Another significant step forward in the fight against cancer was made possible in part by BYU scientists’ research. The mechanism by which a gene called TNK1 becomes an oncogenic driver of cancer was discovered by Dr. Josh Andersen, director of the University’s Fritz B. Burns Cancer Research Lab. TNK1 is found in all cells, but when it is mutated, it becomes dangerous and can transform normal cells into cancer cells.
This places TNK1 in a subset of cancer-causing genes. “You can think of cancer engines as the engines that drive cancer growth and progression,” Andersen explained. Andersen and his colleagues also discovered how TNK1 gene mutations cause cancer. Given that only a few other genes, such as TNK1, are known to scientists, this is a significant discovery. Andersen has spent years researching 1433, a cancer-promoting protein found in unusually high concentrations in cancer cells.
His research, along with that of Oregon Health Sciences University’s Dr. Jeff Tyner, has led to a better understanding of TNK1 and how it functions as a cancer factor. After discovering TNK1 six years ago, Andersen and a group of Ph.D. students set out to understand its properties to design and develop a new drug to treat TNK1-related tumors. “The goal here is targeted therapy,” Andersen explained.
Being able to provide cancer therapy that only targets the cancer maker, the engine that causes cancer to grow, will allow people to live longer, healthier lives free of cancer. Andersen contacted Dr. Steve Warner, senior vice president and head of US research at SDP Oncology, an international company that discovers and develops cancer cures with a branch in Lehi, Utah, and asked him to assist in the development of a TNK1-targeting drug. Warner, Andersen’s former classmate, was overjoyed at the prospect of working together again.
“When we were students at BYU, we became friends and were bonded by our mutual desire to pursue other studies and careers in biomedical research,” Warner recalled. “This was the first time we worked collaboratively on a project to develop a drug for TNK1. ” Although developing a new drug is never easy, the research and data Andersen has shared with SDP Oncology have given their researchers a solid foundation on which to build.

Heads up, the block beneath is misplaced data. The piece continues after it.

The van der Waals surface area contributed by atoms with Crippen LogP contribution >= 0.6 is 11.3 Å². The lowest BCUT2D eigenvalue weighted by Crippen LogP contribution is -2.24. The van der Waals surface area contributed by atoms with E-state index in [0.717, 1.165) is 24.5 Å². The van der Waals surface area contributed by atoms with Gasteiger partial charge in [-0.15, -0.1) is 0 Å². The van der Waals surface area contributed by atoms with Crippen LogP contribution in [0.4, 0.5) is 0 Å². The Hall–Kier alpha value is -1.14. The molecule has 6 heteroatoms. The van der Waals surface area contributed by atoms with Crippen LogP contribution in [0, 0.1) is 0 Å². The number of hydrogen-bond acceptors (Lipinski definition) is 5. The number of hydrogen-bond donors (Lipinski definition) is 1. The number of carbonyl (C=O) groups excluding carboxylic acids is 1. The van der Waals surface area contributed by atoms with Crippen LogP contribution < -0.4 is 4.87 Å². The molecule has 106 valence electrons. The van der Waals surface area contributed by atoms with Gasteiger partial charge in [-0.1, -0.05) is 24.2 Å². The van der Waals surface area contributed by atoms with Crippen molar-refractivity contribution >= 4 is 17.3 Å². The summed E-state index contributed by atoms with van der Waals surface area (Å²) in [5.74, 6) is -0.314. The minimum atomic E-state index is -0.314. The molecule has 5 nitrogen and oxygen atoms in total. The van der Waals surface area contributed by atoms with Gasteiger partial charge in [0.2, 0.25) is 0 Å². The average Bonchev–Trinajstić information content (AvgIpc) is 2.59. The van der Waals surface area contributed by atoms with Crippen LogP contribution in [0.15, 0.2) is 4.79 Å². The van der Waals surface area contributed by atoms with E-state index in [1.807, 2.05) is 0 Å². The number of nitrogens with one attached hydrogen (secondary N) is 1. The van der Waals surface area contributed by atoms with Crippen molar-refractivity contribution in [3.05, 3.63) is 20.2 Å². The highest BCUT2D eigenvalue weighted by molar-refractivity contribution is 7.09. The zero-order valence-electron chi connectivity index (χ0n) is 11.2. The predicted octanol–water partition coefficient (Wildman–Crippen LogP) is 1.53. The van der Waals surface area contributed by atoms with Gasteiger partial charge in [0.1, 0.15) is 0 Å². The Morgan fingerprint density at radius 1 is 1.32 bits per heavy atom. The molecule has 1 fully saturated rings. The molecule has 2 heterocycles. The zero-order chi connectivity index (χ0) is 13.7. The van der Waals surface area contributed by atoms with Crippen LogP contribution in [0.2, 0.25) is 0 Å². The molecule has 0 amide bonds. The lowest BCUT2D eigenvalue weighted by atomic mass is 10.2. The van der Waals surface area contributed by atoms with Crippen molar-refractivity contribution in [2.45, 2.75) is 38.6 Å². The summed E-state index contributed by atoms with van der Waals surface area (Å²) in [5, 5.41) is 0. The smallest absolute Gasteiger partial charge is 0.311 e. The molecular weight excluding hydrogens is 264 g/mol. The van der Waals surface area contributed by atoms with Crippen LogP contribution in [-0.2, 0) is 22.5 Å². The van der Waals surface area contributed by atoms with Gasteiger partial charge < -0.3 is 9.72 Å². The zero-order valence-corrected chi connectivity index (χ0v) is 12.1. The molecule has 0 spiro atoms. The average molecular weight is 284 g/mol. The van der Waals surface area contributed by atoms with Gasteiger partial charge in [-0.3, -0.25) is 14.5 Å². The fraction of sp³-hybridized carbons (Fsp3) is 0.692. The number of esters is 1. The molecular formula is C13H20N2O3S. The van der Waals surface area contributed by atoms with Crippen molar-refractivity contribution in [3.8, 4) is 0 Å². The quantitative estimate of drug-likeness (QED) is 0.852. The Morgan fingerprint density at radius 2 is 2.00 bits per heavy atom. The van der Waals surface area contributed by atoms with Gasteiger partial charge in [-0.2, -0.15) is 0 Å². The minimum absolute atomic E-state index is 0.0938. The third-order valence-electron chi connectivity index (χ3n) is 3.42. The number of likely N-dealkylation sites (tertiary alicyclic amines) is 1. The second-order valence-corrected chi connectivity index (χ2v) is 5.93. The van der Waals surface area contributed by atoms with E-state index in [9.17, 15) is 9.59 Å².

SDP Oncology scientists began developing compounds that would target TNK1 in cancer cells. We will design and synthesize 20 or 30 potential drug candidates, then test them in various laboratory experiments. The findings of these studies have assisted us in understanding how to improve the drug interaction with TNK1 while also balancing the need to maintain other properties required for a viable drug.
“The preclinical results of the drug, known as TP5801, are extremely promising. Dr. Andersen’s previous research made it possible for us to identify and optimize a TNK1 development candidate quickly.” Warner said. “In TNK1-induced cancer models, the drug has been discovered to have a high level of activity.” Human testing of the drug is now underway, with phase 1 clinical trials set to begin soon.
Andersen has been working on TNK1 with Chrissy Egbert, a doctoral student at BYU, and Dr. TszYin Chan, along with a team of university researchers, for the past six years, and they are thrilled to see their hard work published. Chan explained, “I’ve been a part of this project for six years.” “For Egbert, participating in meaningful research during his graduate studies has been a once-in-a-lifetime opportunity.”
“Before coming to BYU, I had very little experience doing real, relevant research,” Egbert explained.”Being a part of the TNK1 project was a really exciting experience. Being able to uncover unknown information and connect things to begin to understand TNK1 and its role in cancer has broadened my knowledge and skills.” “I am grateful to BYU for all of the opportunities it provided me during my Ph.D.”
(Stahle & University, Scientists discover a new cancer-driving mechanism, develop a new drug to treat it 2021)